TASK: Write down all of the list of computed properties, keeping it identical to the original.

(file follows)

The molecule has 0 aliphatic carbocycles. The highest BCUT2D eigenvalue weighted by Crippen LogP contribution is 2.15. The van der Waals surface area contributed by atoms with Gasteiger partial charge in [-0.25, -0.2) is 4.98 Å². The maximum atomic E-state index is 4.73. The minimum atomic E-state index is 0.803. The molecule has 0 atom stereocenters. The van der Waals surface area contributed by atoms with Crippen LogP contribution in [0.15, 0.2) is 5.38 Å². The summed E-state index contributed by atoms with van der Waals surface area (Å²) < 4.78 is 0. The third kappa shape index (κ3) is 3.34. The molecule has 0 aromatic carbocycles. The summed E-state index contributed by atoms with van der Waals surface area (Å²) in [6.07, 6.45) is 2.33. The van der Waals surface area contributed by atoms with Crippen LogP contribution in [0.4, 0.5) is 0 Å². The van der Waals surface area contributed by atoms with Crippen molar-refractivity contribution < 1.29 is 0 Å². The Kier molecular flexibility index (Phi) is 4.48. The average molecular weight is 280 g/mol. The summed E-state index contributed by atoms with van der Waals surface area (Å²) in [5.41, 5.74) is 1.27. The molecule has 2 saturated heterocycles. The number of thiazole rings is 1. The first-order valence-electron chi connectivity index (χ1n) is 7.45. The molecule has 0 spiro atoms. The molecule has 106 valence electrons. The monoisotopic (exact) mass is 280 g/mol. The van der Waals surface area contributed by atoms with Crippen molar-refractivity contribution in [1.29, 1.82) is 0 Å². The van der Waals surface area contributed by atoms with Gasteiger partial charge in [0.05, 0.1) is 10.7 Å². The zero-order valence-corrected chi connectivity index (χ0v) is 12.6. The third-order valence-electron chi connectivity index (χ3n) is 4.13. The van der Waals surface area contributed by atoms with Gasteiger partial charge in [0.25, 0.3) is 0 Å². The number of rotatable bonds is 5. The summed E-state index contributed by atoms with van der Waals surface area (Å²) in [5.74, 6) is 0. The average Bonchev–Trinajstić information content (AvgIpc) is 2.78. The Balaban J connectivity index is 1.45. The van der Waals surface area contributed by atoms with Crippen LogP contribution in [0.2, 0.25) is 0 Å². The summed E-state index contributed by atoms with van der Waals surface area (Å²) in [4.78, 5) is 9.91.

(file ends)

The molecule has 0 aliphatic carbocycles. The highest BCUT2D eigenvalue weighted by Crippen LogP contribution is 2.15. The van der Waals surface area contributed by atoms with Gasteiger partial charge in [-0.25, -0.2) is 4.98 Å². The maximum atomic E-state index is 4.73. The minimum atomic E-state index is 0.803. The molecule has 0 atom stereocenters. The van der Waals surface area contributed by atoms with Crippen LogP contribution in [0.15, 0.2) is 5.38 Å². The summed E-state index contributed by atoms with van der Waals surface area (Å²) < 4.78 is 0. The third kappa shape index (κ3) is 3.34. The molecule has 0 aromatic carbocycles. The summed E-state index contributed by atoms with van der Waals surface area (Å²) in [6.07, 6.45) is 2.33. The van der Waals surface area contributed by atoms with Crippen LogP contribution in [0.4, 0.5) is 0 Å². The van der Waals surface area contributed by atoms with Crippen molar-refractivity contribution < 1.29 is 0 Å². The Kier molecular flexibility index (Phi) is 4.48. The average molecular weight is 280 g/mol. The summed E-state index contributed by atoms with van der Waals surface area (Å²) in [5.41, 5.74) is 1.27. The molecule has 2 saturated heterocycles. The number of thiazole rings is 1. The first-order valence-electron chi connectivity index (χ1n) is 7.45. The molecule has 0 spiro atoms. The molecule has 106 valence electrons. The monoisotopic (exact) mass is 280 g/mol. The van der Waals surface area contributed by atoms with Crippen molar-refractivity contribution in [1.29, 1.82) is 0 Å². The van der Waals surface area contributed by atoms with Gasteiger partial charge in [0.05, 0.1) is 10.7 Å². The zero-order valence-corrected chi connectivity index (χ0v) is 12.6. The third-order valence-electron chi connectivity index (χ3n) is 4.13. The van der Waals surface area contributed by atoms with Gasteiger partial charge in [0.25, 0.3) is 0 Å². The number of rotatable bonds is 5. The summed E-state index contributed by atoms with van der Waals surface area (Å²) in [5.74, 6) is 0. The average Bonchev–Trinajstić information content (AvgIpc) is 2.78. The Balaban J connectivity index is 1.45. The van der Waals surface area contributed by atoms with Crippen LogP contribution in [0.2, 0.25) is 0 Å². The summed E-state index contributed by atoms with van der Waals surface area (Å²) in [4.78, 5) is 9.91.